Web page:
Biden: Camp Hale monument will protect one of nation’s ‘treasures’

By Jennifer Yachnin | 10/12/2022 04:29 PM EDT

Biden and Bennet

President Joe Biden talks with Sen. Michael Bennet (D-Colo.), second from right, as he arrives at Eagle County Regional Airport in Gypsum, Colo., on Wednesday, en route to Camp Hale near Leadville, Colo. C-SPAN

President Joe Biden touted the creation of his first original national monument Wednesday, highlighting the “natural beauty” at the site of a former military camp in Colorado surrounded by the Rocky Mountains.

Biden marked the new 54,000-acre Camp Hale-Continental Divide National Monument at an event in Red Cliff, Colo., flanked by Colorado Democratic leaders Gov. Jared Polis, Sen. Michael Bennet, Sen. John Hickenlooper, Rep. Joe Neguse, as well as Agriculture Secretary Tom Vilsack.

“There are treasures and wonders that define the identity of us as a nation that are a birthright that we pass down from generation to generation and they unite us and that’s what today is all about,” Biden said. “It’s for all the people across America and the world.”

Advertisement

Biden’s action marked his first use of the Antiquities Act of 1906 — which allows presidents to set aside existing federal lands to protect areas of historic, scientific or cultural interest — to create an original monument.

Last year, Biden utilized the act to restore more than 2 million acres of public lands to a pair of monuments in Utah, as well as restrictions to a marine monument off the coast of Massachusetts.

His actions reversed cuts made by former President Donald Trump, which drew legal challenges that remain pending in federal court. Biden alluded to this history in his remarks Wednesday about the permanence of the step he was taking.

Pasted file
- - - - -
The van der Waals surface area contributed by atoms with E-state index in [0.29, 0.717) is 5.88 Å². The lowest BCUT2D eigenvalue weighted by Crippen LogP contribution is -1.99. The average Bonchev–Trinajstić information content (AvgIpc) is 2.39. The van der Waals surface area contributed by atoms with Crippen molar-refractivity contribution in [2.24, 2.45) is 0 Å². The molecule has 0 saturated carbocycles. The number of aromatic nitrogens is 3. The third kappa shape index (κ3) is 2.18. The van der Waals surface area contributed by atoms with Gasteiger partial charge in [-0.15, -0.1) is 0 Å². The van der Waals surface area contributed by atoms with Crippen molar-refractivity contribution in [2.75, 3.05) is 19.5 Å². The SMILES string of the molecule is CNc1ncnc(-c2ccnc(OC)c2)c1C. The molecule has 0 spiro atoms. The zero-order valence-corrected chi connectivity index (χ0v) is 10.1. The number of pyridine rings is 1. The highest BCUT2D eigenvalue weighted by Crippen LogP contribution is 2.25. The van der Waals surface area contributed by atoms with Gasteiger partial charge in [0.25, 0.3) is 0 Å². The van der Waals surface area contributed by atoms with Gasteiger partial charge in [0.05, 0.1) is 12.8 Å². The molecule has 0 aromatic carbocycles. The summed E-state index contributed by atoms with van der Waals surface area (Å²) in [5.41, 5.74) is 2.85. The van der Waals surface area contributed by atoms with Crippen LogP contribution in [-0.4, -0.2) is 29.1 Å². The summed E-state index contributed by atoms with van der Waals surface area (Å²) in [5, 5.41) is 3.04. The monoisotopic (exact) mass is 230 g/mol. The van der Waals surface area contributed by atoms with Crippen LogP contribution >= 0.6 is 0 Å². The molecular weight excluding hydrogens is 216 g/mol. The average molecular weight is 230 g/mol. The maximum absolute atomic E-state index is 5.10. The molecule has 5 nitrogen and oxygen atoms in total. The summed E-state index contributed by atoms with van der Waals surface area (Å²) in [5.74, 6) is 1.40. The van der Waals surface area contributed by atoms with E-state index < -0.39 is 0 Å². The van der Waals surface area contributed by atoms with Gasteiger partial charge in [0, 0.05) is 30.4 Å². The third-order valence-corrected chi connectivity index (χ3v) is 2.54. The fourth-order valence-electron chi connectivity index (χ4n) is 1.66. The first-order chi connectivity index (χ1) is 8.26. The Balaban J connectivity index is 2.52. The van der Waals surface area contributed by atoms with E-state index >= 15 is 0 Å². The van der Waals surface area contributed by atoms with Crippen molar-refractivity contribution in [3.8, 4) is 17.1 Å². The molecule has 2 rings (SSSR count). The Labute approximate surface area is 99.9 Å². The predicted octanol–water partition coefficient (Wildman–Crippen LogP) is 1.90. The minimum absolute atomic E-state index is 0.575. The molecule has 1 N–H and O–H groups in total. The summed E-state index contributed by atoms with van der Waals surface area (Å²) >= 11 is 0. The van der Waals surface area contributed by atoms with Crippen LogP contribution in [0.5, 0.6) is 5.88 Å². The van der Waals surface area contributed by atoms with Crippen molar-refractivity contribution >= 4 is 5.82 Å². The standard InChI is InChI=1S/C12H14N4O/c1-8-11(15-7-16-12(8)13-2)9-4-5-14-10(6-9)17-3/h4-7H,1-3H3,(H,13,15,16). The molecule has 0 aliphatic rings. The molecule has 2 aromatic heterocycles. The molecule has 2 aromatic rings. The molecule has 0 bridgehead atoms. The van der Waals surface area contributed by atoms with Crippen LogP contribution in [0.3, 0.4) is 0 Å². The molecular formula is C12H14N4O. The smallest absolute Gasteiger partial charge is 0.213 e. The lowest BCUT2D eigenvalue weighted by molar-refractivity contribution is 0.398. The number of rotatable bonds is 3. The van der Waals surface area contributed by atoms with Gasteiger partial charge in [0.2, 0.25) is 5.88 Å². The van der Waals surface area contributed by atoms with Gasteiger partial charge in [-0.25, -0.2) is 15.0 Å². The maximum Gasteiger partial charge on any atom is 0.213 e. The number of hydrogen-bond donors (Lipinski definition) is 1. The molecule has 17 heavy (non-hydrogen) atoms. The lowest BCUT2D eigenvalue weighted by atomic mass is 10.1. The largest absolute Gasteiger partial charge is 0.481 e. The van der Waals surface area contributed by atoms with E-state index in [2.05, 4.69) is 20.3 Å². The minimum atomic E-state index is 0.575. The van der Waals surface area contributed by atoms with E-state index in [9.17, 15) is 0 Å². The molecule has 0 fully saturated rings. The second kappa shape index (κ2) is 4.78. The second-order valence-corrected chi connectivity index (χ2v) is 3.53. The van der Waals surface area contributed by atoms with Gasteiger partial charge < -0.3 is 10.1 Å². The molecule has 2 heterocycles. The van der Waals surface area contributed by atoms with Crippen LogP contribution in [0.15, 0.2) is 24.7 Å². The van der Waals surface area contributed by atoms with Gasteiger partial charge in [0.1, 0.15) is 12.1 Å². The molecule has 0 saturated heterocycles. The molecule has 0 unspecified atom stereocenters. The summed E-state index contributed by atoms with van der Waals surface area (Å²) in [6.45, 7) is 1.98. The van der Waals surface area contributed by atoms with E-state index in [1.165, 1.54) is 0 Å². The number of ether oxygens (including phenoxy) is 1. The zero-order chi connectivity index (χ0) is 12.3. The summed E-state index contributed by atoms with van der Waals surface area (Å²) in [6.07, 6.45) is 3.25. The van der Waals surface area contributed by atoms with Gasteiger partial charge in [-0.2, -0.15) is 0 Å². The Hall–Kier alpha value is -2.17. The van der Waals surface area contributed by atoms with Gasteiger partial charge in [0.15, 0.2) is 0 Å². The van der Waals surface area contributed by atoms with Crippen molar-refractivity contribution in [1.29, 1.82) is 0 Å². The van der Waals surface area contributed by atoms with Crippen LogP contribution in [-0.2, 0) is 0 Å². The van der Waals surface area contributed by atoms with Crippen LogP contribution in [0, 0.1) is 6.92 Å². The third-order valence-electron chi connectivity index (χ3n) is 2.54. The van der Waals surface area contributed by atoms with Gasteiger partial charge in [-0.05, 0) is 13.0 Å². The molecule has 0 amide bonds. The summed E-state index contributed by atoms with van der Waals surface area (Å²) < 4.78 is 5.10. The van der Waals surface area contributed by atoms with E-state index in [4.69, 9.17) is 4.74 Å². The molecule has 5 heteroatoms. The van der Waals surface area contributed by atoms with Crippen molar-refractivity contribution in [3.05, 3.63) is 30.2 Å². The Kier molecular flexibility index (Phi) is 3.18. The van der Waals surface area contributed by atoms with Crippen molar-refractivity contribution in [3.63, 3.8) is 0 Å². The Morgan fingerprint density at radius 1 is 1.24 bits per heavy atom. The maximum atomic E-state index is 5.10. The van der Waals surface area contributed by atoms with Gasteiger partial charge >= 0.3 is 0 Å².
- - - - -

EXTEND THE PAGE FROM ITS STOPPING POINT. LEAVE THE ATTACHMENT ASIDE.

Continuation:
“It’s a permanent decision. An action that no future president can overturn,” Biden said.

Biden also acknowledged his administration’s parallel decision to implement a two-year pause on new leases or mining claims in the 225,000-acre Thompson Divide, the first step in an expected 20 year mineral withdrawal of that area (Greenwire, Oct. 12).

“There’s no current or planned oil exploration production in the area,” Biden emphasized. “We’re just keeping things as they’ve been for a long time for the next 20 years.”

During his remarks, Biden credited Bennet with pressuring him to move on the monument.

“I said, ‘I’ll do it,'” Biden said of his meeting with Bennet. “I was worried he’d never leave the damn White House.”

Colorado lawmakers publicly pressed Biden to use executive action to designate Camp Hale as a monument beginning in August, as efforts to protect the site via legislation stalled on Capitol Hill (Greenwire, Aug. 26).

Bennet, who is locked in one of the most competitive Senate races in the midterm election, touted the historic importance of the former military training site, and joked: “You have excellent taste, Mr. President, for your administration’s first national monument designation. ”

Suggested Articles